Tbilisi and Tehran

Why is Georgia cozying up to Iran?

Stung by President Obama’s recent snub at the nuclear-security summit in Washington D.C. and angry over the thawing relationship between the White House and the Kremlin, Georgian President Mikhael Saakashvili has begun a new stage in his “beacon of democracy” foreign policy, one that relies on the old adage “the enemy of my enemy is my friend.”

Now that the West has officially begun to ease its support for the Georgian president, and refused to sell him defensive weapons, he has turned to Iran and Syria—two of America’s worst enemies—to forge new and dangerous alliances.

In a bid to anger the Obama administration and antagonize the Kremlin, Saakashvili is embarking on a path to win Tehran’s friendship and economic support. Whether he is bluffing or serious, this shift demands rebuke.

We know the facts: The Iranian foreign minister is traveling to Georgia’s capital Tbilisi in June. After that, President Mahmoud Ahmadinejad is expected to visit Georgia on the invitation of Saakashvili.

In addition, Iran plans to build a hydroelectric plant in Georgia and intends to import electricity from the country. At a forum hosted in Tbilisi, the Iranian Ambassador to Georgia, Majid Samazadeh Saber stated: “We’re getting a good response from the Georgian government on improving ties in our region, and we're ready to do so.”

Iran and Georgia also plan to lift visa requirements between the two countries, essentially making the central Caucus nation a potential haven for terrorists. (The official reason is to promote “trade opportunities.”) The Georgian prime minister is planning an official trip to Tehran amid talks of an Iranian consulate opening on the Black Sea town of Batumi, which borders Turkey.

Observers in Washington believe Saakashvili’s purpose is to demand attention. It’s no coincidence that Tehran and Tbilisi have turned to each other just as Russia is making concessions to the United States on the Iranian nuclear issue.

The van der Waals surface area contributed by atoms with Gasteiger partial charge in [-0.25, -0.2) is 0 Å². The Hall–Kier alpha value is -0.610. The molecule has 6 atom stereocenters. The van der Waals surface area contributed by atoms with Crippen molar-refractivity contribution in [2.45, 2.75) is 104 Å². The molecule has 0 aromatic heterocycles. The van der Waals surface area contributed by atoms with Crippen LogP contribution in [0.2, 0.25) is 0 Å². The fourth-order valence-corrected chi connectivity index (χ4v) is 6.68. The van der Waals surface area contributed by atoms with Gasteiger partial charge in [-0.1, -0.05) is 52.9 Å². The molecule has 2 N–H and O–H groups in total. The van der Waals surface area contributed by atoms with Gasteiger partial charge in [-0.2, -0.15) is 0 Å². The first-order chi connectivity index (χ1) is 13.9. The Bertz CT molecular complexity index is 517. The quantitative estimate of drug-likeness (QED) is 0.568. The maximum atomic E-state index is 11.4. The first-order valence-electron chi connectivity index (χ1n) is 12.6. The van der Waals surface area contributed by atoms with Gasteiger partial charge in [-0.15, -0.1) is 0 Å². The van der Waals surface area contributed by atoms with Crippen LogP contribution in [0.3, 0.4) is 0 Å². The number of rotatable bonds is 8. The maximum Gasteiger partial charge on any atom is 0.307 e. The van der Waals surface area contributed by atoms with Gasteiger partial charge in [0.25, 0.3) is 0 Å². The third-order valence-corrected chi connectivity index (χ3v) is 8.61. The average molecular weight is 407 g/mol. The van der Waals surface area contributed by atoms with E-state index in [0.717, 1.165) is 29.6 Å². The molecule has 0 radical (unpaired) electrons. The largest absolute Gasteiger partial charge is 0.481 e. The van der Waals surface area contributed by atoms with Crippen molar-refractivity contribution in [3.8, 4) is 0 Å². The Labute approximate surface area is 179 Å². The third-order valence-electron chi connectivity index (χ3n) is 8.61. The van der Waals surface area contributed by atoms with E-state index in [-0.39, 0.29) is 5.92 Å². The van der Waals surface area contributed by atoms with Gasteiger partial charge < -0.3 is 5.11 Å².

Just as Obama and other major leaders have agreed on new sanctions against Tehran, the Georgian opposition claims President Saakashvili has been involved in weapons deals with the Islamic Republic.

If the latest accusations from some experts prove to be true, Obama cannot be blamed for putting distance between his administration and Saakashvili, the darling of the neocons during the Bush years.

“Saakashvili is mad at President Obama for not meeting with him during his recent visit to America and decided to get back at the United States by becoming friends with Tehran,” accused a member of the opposition Labor Party. “He buys missiles in Ukraine and sells them to Iran.”

The cozying up of Georgia and Iran is a disproportionate reaction and a personal slap to Obama, which should be troubling to the Georgian people. In doing so, Saakashvili has painted himself into a lonely corner. Is visa-free travel and free trade between Georgia and Iran worth the price?

Georgia has already found itself in trouble with Russia over the purchase of weapons from Ukraine prior to the conflict between Georgia and South Ossetia in 2008. This time, if the allegations prove to be true, Tbilisi will lose even more support in the West.

In a separate development, Georgian Foreign Minister, Grigol Vashadze,recently metwith Syrian President Bashar al-Assad to discuss bilateral cooperation between the two countries, particularly in the field of economy and tourism. The talks dealt with the situation in the Middle East and the Caucasus.

According to the Syrian Arab News Agency, the Syrian foreign minister stressed that various Syrian ministries also intended to sign similar bilateral agreements with the Georgian counterpart agencies “in the economic fields for building constructive and good relations between Syria and Georgia.”

The other news out of Tbilisi is that the Georgian president just spent $56 million from the state budget on a private Challenger jet. A curious upgrade was allegedly added for $7 million: a personal “ejection seat” for Saakashvili—no doubt hoping he’s over Tehran or Damascus when the turbulence starts.

Tsotne Bakuria is a former member of the Georgian parliament. He lives in Washington, D.C.